THE DREAM OF PERPETUAL MOTION by Dexter Palmer
Kirkus Star

THE DREAM OF PERPETUAL MOTION

Email this review

KIRKUS REVIEW

An intoxicatingly ambitious debut novel that somehow seems to encapsulate everything the author believes about everything.

This reads like a science-fiction update of The Tempest as rewritten by Jonathan Lethem. It takes place in the early years of the 20th century, though this is a past reimagined by a futurist, filled with mechanical men who have brought the age of miracles to an end. It begins aboard a zeppelin called the Chrysalis, where narrator Harold Winslow finds himself flying in perpetuity, along with the disembodied voice of his life’s love, Miranda, and the corpse of her adoptive father, the (mad, genius) inventor, Prospero Taligent. With a memoir addressed to his “imaginary reader,” for Winslow has no hope that anyone will ever see these pages, the narrator recounts the pivotal incidents in his life, sometimes in the first person, often in the third. The most crucial among them is his Willy Wonka–esque invitation to the tenth birthday of Miranda, isolated from the world in a tower, where her father invents the machines that transform the world and threaten to steal its soul. At the party, Prospero promises each of the 100 children whom he has gathered that all will achieve their heart’s desire. Harold wants to become a writer, and in fact becomes a writer of greeting-card verse, but the rest of the novel recounts the unlikely fashion through which he fulfills his higher ambition. Though the narrative propulsion seems to lurch and leap, occasionally lacking cohesion (sometimes even coherence), its provocative meditations on life and love, innocence and knowledge, the essence of ever-changing time and its tension with timeless art, and the limits of language as expressed through language, make this a parable worth savoring. It walks the tightrope “between madness and genius, between profoundly difficult truths and pure nonsense,” without a safety net for either writer or reader.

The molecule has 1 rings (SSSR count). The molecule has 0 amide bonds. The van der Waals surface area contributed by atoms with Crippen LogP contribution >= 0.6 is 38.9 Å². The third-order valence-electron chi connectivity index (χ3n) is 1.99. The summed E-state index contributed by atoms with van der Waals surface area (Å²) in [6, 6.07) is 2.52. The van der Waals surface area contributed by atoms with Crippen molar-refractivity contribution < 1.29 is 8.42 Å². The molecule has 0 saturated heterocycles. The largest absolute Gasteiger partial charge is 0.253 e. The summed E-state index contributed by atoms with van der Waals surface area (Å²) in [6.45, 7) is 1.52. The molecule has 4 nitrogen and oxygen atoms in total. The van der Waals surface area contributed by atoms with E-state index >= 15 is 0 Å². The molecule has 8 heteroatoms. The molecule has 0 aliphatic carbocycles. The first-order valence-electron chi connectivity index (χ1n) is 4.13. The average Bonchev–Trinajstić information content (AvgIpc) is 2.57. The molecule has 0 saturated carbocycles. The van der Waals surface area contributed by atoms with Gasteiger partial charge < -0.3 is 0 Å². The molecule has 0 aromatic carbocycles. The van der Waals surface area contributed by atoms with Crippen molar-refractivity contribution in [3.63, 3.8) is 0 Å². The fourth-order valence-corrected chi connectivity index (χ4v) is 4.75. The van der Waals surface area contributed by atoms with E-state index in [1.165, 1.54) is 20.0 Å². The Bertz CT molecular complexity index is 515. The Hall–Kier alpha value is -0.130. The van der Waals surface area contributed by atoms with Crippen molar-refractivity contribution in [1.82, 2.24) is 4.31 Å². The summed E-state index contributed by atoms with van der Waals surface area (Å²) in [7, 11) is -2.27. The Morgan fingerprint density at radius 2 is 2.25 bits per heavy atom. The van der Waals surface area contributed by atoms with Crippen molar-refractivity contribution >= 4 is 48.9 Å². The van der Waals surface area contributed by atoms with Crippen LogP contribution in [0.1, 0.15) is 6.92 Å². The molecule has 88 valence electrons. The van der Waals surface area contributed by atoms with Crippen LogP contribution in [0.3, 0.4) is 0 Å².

A novel of ideas that holds together like a dream.

Pub Date: March 2nd, 2010
ISBN: 978-0-312-55815-4
Page count: 352pp
Publisher: St. Martin's
Review Posted Online:
Kirkus Reviews Issue: Jan. 15th, 2010




THE BEST DEBUT FICTION OF 2010:

FictionA KIND OF INTIMACY by Jenn Ashworth
by Jenn Ashworth
FictionBLACKLANDS by Belinda Bauer
by Belinda Bauer
FictionMATTAPONI QUEEN by Belle Boggs
by Belle Boggs
FictionTHE HOUSE ON SALT HAY ROAD by Carin Clevidence
by Carin Clevidence

SIMILAR BOOKS SUGGESTED BY OUR CRITICS:

ChildrenTHE FIELD OF WACKY INVENTIONS by Patrick Carman
by Patrick Carman
Children3 BELOW by Patrick Carman
by Patrick Carman
ChildrenTHE INVENTION OF HUGO CABRET by Brian Selznick
by Brian Selznick